Gustavo McNair and Ana Elisa Arietti are young explorers of their own city. Living on the 25th floor of a 1950’s building in downtown São Paulo, they try to find the hidden gems of a metropolis that is home to over eleven million people. They talk with excitement about their latest finds: a tiny store that sells Japanese items for reasonable prices and a museum that holds São Paulo’s iconographic archive. Certainly, neither of these places are featured in mainstream guides about the city. They remain to be discovered.
It’s the visual richness of these urban adventures that attracts the pair. Living in downtown São Paulo means they are surrounded by historical buildings and by history itself. Gustavo is the creative director and owner of Kana Films, a film production company that produces mainly digital video content for enterprises and advertising agencies. Ana works as a designer for Vogue Brazil magazine. Their place reflects their personalities as well as the city. Casual, urban and with a breathtaking view of São Paulo, it contains many objects found during their adventures in the city and abroad. Although they have a busy work routine that ends around 9pm each night, we were welcomed on an evening mid week with beer and pistachios to talk about São Paulo, culture and hear some great stories about their lives.
This portrait is part of a series with Vitra. Visit Vitra Magazine to delve deeper into specific design pieces and individual interior concepts.
The first thing that caught my attention is that you live in downtown São Paulo. Many people try to avoid this area due to its lack of security and problems with drug abuse. What attracted you to live here?
Ana: I lived in a worse neighborhood, Santa Cecilia, which I consider to be much more dangerous. People think that it is dangerous to live downtown, but here in São Luís Avenue it is incredible. It has a European charm and on weekends it’s amazing. It’s funny, our parents and grandparents had this memory of this region being very chic and very trendy. It really was like that 60 years ago.
Gustavo: We started looking at more cliché neighborhoods, but I always wanted to live here. We enjoyed the antique style of the city center. The buildings here are much bigger and not overpriced. I have always loved to come here and go to vinyl stores and restaurants. There is a lot going on here and it’s not a taboo to live downtown anymore. People used to tell me to be careful when we moved here one and a half year ago. But nothing has ever happened to me.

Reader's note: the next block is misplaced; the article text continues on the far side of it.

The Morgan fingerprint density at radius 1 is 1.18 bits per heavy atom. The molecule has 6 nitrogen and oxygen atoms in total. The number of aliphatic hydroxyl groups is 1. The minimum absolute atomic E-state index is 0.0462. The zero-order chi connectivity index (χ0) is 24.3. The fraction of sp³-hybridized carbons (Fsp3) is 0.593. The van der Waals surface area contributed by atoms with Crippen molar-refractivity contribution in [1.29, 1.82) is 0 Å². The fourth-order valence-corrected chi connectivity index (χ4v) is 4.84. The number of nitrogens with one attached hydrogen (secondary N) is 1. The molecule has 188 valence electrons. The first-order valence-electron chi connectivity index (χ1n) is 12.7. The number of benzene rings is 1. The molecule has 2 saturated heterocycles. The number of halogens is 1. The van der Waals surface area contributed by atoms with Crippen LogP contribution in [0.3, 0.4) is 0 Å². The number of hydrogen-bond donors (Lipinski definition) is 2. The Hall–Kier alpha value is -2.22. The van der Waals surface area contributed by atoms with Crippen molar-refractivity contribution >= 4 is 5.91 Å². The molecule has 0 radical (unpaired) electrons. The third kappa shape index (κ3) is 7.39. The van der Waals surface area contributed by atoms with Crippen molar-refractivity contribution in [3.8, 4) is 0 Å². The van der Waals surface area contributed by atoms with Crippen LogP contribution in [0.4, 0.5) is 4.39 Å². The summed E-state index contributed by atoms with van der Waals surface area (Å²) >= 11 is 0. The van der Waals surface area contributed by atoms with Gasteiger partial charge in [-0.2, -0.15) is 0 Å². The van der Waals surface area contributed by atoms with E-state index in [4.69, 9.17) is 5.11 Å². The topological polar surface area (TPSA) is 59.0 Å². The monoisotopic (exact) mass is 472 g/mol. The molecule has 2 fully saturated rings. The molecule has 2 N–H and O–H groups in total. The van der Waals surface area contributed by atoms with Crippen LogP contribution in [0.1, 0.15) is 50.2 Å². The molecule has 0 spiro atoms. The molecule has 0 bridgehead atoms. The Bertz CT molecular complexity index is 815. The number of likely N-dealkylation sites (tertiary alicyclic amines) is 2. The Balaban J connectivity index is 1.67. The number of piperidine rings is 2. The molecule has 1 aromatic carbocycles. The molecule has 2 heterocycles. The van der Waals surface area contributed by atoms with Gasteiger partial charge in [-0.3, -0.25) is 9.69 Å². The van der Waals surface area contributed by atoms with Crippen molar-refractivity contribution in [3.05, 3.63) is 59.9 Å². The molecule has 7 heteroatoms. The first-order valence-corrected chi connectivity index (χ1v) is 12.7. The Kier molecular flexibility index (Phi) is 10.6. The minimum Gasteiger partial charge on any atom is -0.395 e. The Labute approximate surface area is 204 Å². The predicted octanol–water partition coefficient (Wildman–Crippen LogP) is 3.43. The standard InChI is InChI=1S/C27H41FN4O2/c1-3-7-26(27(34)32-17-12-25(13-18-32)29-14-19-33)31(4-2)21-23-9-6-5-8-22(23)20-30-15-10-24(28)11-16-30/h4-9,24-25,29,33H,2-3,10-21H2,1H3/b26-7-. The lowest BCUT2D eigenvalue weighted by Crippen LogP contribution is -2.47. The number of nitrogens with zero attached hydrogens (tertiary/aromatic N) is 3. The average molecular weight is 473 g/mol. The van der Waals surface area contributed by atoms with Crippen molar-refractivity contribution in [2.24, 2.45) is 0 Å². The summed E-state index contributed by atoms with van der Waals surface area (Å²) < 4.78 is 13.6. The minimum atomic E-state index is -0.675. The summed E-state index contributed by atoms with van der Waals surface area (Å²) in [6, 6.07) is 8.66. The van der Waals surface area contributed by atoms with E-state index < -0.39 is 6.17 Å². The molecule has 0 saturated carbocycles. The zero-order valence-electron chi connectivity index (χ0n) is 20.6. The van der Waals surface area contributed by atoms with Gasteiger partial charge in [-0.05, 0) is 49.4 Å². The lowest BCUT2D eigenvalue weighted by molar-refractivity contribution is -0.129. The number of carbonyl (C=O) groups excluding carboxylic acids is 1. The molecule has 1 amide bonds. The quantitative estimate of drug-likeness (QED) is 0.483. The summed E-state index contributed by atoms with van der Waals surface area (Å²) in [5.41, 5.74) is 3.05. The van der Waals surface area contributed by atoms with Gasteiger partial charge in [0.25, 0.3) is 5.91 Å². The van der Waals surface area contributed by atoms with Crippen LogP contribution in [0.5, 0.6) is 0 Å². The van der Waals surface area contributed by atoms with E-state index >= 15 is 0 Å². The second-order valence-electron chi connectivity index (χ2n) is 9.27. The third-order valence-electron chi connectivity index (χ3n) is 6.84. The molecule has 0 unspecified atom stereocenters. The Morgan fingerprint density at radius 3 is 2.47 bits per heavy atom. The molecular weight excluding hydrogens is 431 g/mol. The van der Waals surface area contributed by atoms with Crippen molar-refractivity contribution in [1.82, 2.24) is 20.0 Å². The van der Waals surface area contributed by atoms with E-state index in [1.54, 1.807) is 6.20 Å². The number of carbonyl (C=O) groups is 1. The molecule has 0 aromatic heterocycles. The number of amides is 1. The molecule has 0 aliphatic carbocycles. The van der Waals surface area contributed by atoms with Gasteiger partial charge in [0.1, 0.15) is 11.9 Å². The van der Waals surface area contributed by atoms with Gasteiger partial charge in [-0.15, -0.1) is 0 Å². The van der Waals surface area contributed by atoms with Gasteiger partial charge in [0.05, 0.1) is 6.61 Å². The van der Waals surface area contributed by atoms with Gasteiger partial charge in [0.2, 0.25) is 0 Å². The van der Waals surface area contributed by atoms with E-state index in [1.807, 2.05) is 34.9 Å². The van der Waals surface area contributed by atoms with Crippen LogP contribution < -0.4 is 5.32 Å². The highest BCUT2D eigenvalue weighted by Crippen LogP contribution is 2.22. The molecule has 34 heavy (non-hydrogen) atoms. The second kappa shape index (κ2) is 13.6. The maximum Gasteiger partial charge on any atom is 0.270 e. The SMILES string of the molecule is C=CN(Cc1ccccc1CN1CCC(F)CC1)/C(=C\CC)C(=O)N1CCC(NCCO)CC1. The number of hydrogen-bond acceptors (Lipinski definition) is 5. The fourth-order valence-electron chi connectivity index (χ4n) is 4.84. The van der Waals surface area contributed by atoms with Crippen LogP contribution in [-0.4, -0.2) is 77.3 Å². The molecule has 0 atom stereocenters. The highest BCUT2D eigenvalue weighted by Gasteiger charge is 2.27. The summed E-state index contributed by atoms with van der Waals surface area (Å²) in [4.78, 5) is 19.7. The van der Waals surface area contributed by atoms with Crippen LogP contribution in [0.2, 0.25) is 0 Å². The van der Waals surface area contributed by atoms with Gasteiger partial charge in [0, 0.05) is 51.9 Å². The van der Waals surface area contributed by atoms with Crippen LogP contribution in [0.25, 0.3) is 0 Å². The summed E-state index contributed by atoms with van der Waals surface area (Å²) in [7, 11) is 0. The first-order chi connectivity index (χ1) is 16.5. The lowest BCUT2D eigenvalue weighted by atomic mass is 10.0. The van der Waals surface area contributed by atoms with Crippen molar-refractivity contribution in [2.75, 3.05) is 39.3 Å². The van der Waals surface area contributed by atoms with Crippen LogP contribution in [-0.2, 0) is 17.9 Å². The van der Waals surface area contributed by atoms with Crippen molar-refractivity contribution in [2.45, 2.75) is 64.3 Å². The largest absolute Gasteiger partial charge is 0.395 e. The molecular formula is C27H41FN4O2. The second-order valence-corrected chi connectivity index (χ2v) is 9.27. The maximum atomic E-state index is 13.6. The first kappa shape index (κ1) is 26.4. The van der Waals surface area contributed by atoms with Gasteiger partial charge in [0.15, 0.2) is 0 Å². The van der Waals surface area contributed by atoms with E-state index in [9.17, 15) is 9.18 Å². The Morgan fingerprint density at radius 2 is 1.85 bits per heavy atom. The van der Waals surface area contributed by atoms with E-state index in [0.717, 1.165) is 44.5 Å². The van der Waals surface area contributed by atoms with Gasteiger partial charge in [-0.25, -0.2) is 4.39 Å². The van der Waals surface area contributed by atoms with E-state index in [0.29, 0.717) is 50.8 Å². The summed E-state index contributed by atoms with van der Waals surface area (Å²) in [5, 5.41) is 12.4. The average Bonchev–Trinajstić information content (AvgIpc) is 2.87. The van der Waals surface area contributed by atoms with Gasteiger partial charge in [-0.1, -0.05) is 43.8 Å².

What kind of state was the apartment in when you bought it?
Ana: The apartment had already been renovated by the previous owner, who had made a few changes – this is why the living room is so big. It used to be a bedroom, but he tore down the walls and now we have an open concept.
Gustavo, you own a film production company, Kana Filmes. Tell me how it started.
Gustavo: Well, it was an investment, really. I started when I was 22. I struggled for a long time but over the past three years things have been working out just fine. I started to get involved with it when I was in college. I studied advertising at FAAP, but dropped it to study cinema in the same college. During college I met my partners in the company. Our classes were very theoretical. There wasn’t much production or practical work, so we started to do it on our own. We started to make documentaries for Brazilian artists for free. We thought it’d be a good way to start. The artists needed video content, they didn’t have money to pay for it, so we started shooting for them. And this happened at the same time as the social media boom in Brazil, when Facebook, YouTube and other platforms started to become huge. So we started to produce a lot of videos for the internet. Time went by and we started doing advertising video-cases and nowadays we work closely with companies and advertising agencies to produce video content. We don’t do many huge things for TV, however. It’s not our focus.